In summary, he stated: “As a whole, the report is unequivocal: Liverpool city council has failed in numerous respects to comply with its best value duties. It concludes that the council consistently failed to meet its statutory and managerial responsibilities and that the pervasive culture appeared to be rule avoidance.” He also added “continued failure to correctly value land and assets, meaning taxpayers frequently lost out. When selling land, the report states that Liverpool city council’s best interests were not on the agenda,” he said.
The inspectors unveiled an environment of intimidation in which “the only way to survive was to do what was requested without asking too many questions”, he told MPs.
Liverpool city council is expected to accept Jenrick’s proposals in full, meaning government commissioners would be drafted in with immediate effect. The number of councillors in Liverpool will also be reduced from a total of 90, 72 of whom are representatives of the Labour party. There are also plans to change the election cycle, moving to a system of whole-council elections every four years.
Jenrick said the local elections would go ahead on 6 May and that those politicians would then inform government about the best steps forward for the council with a view to “not to tell them what to do but to guide and support them”.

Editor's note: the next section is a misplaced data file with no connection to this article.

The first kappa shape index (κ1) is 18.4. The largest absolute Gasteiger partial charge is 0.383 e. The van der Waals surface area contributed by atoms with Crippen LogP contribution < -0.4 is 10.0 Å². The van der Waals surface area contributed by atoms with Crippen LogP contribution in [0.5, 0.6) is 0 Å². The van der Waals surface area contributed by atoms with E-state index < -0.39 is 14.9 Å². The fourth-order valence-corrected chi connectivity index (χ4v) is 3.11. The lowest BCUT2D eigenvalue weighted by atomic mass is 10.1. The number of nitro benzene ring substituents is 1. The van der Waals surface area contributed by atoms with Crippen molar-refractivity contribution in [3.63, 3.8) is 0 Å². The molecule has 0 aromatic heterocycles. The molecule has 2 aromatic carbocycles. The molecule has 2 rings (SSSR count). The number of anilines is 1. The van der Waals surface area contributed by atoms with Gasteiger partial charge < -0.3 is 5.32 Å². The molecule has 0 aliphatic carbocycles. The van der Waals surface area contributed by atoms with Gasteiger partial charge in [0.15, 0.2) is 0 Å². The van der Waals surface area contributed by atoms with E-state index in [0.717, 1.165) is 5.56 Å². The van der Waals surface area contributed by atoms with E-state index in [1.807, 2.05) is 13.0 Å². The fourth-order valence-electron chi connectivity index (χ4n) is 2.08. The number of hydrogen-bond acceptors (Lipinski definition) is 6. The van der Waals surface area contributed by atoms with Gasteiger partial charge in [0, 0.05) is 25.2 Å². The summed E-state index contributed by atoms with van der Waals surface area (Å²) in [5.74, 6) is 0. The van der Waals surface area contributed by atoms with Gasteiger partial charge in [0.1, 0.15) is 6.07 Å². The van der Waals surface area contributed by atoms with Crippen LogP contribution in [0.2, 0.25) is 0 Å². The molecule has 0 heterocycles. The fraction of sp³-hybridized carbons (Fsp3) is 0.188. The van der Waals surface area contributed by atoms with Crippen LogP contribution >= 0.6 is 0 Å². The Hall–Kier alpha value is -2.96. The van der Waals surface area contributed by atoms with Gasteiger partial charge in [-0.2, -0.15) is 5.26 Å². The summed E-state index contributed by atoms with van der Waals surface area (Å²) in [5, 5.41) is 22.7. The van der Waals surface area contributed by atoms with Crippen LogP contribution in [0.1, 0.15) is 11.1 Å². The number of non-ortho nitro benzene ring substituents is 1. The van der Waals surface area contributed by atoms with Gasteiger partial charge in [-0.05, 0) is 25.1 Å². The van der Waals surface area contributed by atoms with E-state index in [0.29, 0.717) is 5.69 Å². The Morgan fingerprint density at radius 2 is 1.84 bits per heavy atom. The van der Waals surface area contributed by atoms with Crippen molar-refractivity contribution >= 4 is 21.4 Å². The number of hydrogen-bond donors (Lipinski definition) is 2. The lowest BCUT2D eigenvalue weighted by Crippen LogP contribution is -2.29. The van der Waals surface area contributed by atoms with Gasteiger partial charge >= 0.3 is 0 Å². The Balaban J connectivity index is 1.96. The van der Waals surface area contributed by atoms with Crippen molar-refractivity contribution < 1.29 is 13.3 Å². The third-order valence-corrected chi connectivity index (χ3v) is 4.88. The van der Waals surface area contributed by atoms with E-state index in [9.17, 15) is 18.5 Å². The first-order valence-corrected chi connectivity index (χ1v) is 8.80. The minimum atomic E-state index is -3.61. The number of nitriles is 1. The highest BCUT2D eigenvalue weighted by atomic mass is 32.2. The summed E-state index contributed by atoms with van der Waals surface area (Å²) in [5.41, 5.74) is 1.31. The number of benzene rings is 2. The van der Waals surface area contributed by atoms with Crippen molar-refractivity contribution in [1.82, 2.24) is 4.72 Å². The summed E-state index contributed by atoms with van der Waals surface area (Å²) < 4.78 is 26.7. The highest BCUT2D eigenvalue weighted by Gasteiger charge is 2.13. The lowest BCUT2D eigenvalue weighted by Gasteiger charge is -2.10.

He also added: “We have given them the authority to act, should they need to, given the seriousness of some of the allegations but it is not our hope or expectation that those powers would be exercised.”
Kim Johnson, who is the Labour MP for Liverpool Riverside, said Liverpool deserved a well-run council with “stronger, more transparent governance procedures”. She added: “I’m a very proud scouser but listening to the secretary of state read the contents of the very damning report makes me angry, as it will the whole city when the report is made public.”
There was immediate pressure on some Labour councillors to resign. Richard Kemp, the Liberal Democrat councillor and potential candidate for mayor, called for the resignation of all councillors connected to its scandal-hit regeneration, planning and property departments. “This is a sad day for our city, which the people of Liverpool do not deserve.”